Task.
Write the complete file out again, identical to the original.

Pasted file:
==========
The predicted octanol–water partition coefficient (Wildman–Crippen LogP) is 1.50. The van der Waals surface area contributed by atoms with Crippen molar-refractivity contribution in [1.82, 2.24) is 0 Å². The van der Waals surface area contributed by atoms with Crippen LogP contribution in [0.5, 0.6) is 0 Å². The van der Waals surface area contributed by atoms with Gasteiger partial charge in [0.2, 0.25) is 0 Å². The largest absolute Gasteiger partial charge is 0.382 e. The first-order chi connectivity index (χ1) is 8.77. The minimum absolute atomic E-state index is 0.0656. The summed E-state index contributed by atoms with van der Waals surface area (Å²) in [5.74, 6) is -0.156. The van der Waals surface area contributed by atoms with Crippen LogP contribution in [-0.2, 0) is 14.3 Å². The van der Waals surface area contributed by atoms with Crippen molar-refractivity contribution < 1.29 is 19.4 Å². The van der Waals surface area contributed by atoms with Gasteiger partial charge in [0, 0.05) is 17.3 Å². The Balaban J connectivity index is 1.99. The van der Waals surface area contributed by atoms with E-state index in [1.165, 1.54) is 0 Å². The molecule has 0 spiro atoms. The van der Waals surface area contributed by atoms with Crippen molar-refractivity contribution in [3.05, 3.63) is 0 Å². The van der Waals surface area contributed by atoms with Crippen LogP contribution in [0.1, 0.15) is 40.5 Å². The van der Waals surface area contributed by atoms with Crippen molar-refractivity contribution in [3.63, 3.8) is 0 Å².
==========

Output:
The predicted octanol–water partition coefficient (Wildman–Crippen LogP) is 1.50. The van der Waals surface area contributed by atoms with Crippen molar-refractivity contribution in [1.82, 2.24) is 0 Å². The van der Waals surface area contributed by atoms with Crippen LogP contribution in [0.5, 0.6) is 0 Å². The van der Waals surface area contributed by atoms with Gasteiger partial charge in [0.2, 0.25) is 0 Å². The largest absolute Gasteiger partial charge is 0.382 e. The first-order chi connectivity index (χ1) is 8.77. The minimum absolute atomic E-state index is 0.0656. The summed E-state index contributed by atoms with van der Waals surface area (Å²) in [5.74, 6) is -0.156. The van der Waals surface area contributed by atoms with Crippen LogP contribution in [-0.2, 0) is 14.3 Å². The van der Waals surface area contributed by atoms with Crippen molar-refractivity contribution < 1.29 is 19.4 Å². The van der Waals surface area contributed by atoms with Gasteiger partial charge in [0, 0.05) is 17.3 Å². The Balaban J connectivity index is 1.99. The van der Waals surface area contributed by atoms with E-state index in [1.165, 1.54) is 0 Å². The molecule has 0 spiro atoms. The van der Waals surface area contributed by atoms with Crippen molar-refractivity contribution in [3.05, 3.63) is 0 Å². The van der Waals surface area contributed by atoms with Crippen LogP contribution in [0.1, 0.15) is 40.5 Å². The van der Waals surface area contributed by atoms with Crippen molar-refractivity contribution in [3.63, 3.8) is 0 Å².